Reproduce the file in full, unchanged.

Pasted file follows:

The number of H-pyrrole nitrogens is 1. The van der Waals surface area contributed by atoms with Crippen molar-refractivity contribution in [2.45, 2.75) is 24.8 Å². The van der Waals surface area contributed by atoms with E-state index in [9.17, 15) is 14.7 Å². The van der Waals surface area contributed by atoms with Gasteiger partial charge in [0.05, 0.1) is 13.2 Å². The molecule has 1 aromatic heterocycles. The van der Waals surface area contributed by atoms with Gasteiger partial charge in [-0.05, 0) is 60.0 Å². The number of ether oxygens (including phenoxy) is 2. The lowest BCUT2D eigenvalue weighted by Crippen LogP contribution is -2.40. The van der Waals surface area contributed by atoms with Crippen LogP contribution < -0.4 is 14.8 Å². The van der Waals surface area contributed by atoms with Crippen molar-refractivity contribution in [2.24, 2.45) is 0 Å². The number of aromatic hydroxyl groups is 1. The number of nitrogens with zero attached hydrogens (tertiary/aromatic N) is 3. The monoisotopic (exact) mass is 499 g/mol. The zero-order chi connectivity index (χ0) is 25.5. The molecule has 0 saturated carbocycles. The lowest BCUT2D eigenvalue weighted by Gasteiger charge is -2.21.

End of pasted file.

The number of H-pyrrole nitrogens is 1. The van der Waals surface area contributed by atoms with Crippen molar-refractivity contribution in [2.45, 2.75) is 24.8 Å². The van der Waals surface area contributed by atoms with E-state index in [9.17, 15) is 14.7 Å². The van der Waals surface area contributed by atoms with Gasteiger partial charge in [0.05, 0.1) is 13.2 Å². The molecule has 1 aromatic heterocycles. The van der Waals surface area contributed by atoms with Gasteiger partial charge in [-0.05, 0) is 60.0 Å². The number of ether oxygens (including phenoxy) is 2. The lowest BCUT2D eigenvalue weighted by Crippen LogP contribution is -2.40. The van der Waals surface area contributed by atoms with Crippen LogP contribution < -0.4 is 14.8 Å². The van der Waals surface area contributed by atoms with Crippen molar-refractivity contribution in [2.24, 2.45) is 0 Å². The number of aromatic hydroxyl groups is 1. The number of nitrogens with zero attached hydrogens (tertiary/aromatic N) is 3. The monoisotopic (exact) mass is 499 g/mol. The zero-order chi connectivity index (χ0) is 25.5. The molecule has 0 saturated carbocycles. The lowest BCUT2D eigenvalue weighted by Gasteiger charge is -2.21.